9. Lake, J., Naworynsky, D., Duncan, F., Jackson, M., Comparison of Different Minimal Velocity Thresholds to Establish Deadlift One Repetition Maximum. (2017). Sports, 5(3), 70.
  10. Martinez, D. B., & Kennedy, C. (2016). Velocity-Based Training and Autoregulation Applied To “Squatting Every Day”: a Case Study. Journal of Australian Strength & Conditioning.
  11. Mann, J. B., Thyfault, J. P., Ivey, P. A., & Sayers, S. P. (2010). The effect of autoregulatory progressive resistance exercise vs. linear periodization on strength improvement in college athletes. Journal of Strength and Conditioning Research.
  12. Hirsch, S. M., & Frost, D. M. (2019). Considerations for Velocity-Based Training. Journal of Strength and Conditioning Research, (July).
  13. Mann, B., Kazadi, K., Pirrung, E., & Jensen, J. (2016). Developing explosive athletes: Use of velocity based training in athletes. Muskegon Heights, MI: Ultimate Athlete Concepts.

FATIGUE MONITORING

Fatigue for athletes has been defined as “loss in total performance due to various physiological factors, athlete reported psychological factors, or a combination of the two” [1]. Muscular fatigue is therefore the point at which a muscle ceases to produce force [1]. Fatigue can produce negative impacts on the ability of an athlete to perform, or to adapt and respond to a training stimulus. In order to mitigate this, coaches must be aware of the stimulus they are providing and have progressions and regressions at the ready in the event an athlete cannot follow the program as written. Moreover, they must have a system in place for monitoring fatigue levels.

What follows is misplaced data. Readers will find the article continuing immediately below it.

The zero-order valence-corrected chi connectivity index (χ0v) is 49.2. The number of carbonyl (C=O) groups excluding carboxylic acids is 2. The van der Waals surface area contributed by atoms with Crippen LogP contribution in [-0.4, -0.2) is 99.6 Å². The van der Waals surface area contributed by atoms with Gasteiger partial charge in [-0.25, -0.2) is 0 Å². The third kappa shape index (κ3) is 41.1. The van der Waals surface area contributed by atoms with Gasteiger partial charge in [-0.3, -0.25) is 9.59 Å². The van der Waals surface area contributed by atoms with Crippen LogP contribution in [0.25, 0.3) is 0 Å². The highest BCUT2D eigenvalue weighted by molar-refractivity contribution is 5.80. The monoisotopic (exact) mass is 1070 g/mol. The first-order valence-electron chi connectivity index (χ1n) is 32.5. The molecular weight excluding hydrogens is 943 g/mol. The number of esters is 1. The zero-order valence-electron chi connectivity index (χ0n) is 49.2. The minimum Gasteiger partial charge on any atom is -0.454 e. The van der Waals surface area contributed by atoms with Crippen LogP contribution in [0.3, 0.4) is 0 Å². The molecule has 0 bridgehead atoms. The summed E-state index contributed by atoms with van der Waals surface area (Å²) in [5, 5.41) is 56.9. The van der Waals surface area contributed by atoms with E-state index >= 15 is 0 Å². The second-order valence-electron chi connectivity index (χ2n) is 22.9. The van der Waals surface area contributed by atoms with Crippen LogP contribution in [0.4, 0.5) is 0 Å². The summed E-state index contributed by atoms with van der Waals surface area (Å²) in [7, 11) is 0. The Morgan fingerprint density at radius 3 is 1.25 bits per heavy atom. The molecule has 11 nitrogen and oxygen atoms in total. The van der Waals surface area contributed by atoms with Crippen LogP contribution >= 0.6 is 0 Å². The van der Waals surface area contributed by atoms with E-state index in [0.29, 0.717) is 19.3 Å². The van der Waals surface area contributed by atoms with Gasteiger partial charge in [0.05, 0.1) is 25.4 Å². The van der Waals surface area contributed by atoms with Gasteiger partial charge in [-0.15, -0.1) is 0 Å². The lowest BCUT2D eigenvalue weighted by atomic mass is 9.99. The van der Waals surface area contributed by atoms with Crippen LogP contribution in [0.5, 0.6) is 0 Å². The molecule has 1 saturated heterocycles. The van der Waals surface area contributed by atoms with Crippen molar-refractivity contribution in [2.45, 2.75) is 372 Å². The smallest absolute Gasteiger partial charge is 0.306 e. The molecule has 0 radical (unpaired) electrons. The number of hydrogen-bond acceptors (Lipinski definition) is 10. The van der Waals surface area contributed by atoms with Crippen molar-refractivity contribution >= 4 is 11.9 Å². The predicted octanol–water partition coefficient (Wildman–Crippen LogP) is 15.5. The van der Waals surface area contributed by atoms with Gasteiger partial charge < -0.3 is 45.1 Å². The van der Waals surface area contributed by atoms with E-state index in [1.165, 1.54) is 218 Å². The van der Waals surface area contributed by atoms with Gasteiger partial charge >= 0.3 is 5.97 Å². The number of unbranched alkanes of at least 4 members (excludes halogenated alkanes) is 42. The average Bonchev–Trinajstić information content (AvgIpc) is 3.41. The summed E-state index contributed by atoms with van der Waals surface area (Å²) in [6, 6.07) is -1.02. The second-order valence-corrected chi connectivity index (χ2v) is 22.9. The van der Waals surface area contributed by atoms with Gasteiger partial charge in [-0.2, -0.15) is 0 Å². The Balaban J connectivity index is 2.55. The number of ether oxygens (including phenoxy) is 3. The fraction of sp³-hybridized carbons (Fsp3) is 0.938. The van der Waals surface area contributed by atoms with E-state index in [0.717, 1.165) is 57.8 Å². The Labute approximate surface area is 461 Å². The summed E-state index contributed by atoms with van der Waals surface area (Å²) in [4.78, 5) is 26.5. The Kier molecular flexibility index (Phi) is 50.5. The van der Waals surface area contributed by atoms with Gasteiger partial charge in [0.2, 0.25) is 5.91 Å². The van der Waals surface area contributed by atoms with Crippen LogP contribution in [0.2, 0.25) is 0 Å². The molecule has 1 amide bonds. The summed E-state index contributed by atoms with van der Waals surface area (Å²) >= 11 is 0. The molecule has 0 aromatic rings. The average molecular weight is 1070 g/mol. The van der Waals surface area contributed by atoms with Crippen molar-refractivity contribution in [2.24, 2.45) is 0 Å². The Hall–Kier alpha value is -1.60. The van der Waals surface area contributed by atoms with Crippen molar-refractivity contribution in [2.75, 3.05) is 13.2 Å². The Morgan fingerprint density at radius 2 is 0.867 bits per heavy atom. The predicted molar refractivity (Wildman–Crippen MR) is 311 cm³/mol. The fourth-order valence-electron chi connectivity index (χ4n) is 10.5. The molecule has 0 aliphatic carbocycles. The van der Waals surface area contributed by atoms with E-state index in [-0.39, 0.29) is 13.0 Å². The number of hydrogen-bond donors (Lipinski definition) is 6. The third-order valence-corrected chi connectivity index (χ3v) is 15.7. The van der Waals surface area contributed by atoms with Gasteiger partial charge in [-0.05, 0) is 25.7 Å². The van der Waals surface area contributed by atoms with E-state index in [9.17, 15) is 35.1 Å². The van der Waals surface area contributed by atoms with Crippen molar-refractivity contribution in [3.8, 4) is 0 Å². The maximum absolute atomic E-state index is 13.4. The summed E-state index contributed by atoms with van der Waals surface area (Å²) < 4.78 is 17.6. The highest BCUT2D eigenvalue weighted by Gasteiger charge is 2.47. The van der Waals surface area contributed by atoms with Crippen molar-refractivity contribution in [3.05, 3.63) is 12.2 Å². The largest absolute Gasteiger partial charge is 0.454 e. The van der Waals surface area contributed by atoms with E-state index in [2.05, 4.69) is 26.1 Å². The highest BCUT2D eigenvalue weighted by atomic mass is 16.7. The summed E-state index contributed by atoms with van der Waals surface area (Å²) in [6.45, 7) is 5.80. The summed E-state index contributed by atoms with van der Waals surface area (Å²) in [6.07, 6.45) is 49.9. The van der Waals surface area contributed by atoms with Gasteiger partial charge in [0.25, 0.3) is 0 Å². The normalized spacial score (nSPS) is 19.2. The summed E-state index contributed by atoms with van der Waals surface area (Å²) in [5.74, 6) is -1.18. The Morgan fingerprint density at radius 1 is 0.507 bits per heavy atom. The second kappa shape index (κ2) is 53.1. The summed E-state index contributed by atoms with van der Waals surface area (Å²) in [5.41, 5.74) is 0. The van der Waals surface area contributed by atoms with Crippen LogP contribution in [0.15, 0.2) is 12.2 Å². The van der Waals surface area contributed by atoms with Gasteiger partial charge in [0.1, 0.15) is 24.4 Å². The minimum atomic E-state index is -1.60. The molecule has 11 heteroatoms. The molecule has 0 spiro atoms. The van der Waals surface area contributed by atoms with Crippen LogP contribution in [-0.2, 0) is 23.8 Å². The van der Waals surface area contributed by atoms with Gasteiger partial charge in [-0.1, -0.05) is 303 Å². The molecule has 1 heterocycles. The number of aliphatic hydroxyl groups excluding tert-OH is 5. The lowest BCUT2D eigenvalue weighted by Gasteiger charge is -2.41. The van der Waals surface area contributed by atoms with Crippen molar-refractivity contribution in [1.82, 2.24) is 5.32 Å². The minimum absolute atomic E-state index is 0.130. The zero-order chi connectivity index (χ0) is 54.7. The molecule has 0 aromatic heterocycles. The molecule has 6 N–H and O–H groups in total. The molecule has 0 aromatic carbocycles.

We discussed the nervous system at length in previous posts, the body’s hormonal response to stress doesn’t discern between good stress and bad stress, it recognizes all of it and acts accordingly. Regardless of the stressor, fatigue will result, and coaches need to be aware of this in order to effectively monitor and adapt programs on the fly. Fatigue monitoring allows a coach to observe the daily physiological and psychological accumulation of fatigue from day to day, week to week, phase to phase, and season to season.